Reforming the Federal Coal Program: Using Economic Principles to Calculate Royalties

Reforming the Federal Coal Program: Using Economic Principles to Calculate Royalties

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Reforming the Federal Coal Program:
Using Economic Principles to Calculate Royalties

 

The federal government collects royalties from coal companies for the right to mine and sell federally owned coal. The Office of Natural Resource Revenue (“ONRR”), which manages these revenues, is proposing changes to the way it calculates how much royalties are owed on federal coal, a process known as “valuation.”[1] The current Federal and Indian coal valuation regulations are 25 years old – they have been in effect since March 1, 1989. The proposed rule addresses some of the changes in the coal market that have emerged over the last 25 years, but it could do more to ensure taxpayers are receiving a fair return for federal coal. 

Non-Arm’s-Length Transactions

ONRR calculates the amount of royalties coal companies owe by multiplying the royalty rate (e.g. 12.5 percent) by the sale value of the coal. Recent reports have suggested that coal companies are selling coal to subsidiaries of affiliate companies in order to lower the sale price and the amount of royalties owed. The proportion of these so-called “captive” or “non-arm’s-length” sales has increased steadily over the last decade. According to Energy Information Agency data,[2] captive sales or transactions accounted for 8 percent of total sales in the U.S. in 2002, increasing to 12.1 percent in 2005, 21.9 percent in 2010, and 22.6 percent in 2012.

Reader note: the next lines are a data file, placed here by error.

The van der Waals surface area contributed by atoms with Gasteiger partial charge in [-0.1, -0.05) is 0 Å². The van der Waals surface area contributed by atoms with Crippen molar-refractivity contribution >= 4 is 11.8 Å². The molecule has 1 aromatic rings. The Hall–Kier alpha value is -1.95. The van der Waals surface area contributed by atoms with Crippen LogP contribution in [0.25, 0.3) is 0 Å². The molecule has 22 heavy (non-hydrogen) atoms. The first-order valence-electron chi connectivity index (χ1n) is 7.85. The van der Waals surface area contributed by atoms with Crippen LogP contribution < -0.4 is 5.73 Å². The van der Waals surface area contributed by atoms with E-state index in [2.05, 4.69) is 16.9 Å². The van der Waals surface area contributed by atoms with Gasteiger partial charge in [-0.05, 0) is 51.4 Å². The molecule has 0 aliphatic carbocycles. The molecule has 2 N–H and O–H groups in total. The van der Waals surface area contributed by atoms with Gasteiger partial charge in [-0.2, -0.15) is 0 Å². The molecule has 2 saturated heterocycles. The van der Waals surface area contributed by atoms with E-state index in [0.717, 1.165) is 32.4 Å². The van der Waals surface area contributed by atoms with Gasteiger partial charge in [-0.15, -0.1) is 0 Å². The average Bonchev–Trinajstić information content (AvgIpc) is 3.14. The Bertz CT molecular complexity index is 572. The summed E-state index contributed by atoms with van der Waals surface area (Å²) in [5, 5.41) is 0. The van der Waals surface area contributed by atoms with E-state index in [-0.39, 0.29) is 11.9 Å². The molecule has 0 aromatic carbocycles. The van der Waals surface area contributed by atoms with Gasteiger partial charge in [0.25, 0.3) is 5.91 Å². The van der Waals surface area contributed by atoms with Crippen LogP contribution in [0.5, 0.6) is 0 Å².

Existing rules attempt to establish a fair value for coal sold to an affiliate company with the use of a “benchmark,” which is the value of a comparable, independent sale of like-quality coal produced in the same area by a different company. In practice, however, companies have been unwilling to share this information with competitors, and disputes have arisen over which sales are comparable. ONRR is proposing to replace this process with one that uses the gross proceeds from the first independent or “arm’s-length” sale of the coal in order to calculate the royalties owed the federal government. For companies that produce coal and sell it to an affiliate that uses the coal to generate electricity, including within a cooperative, the royalty value is the sales value of the electricity, less applicable allowances.

The proposed changes would improve the system by ensuring that the value for royalty recovery in a non-arm’s-length transaction is established through the price set in sales between unrelated parties – the economic gold standard of “arm’s-length” transactions establishing value in the market. While efforts by DOI to estimate value have become more accurate over time, this proposal will look to actual transactions to set value, which is obviously the best reflection of value in the market.

 

Arm’s-Length Transactions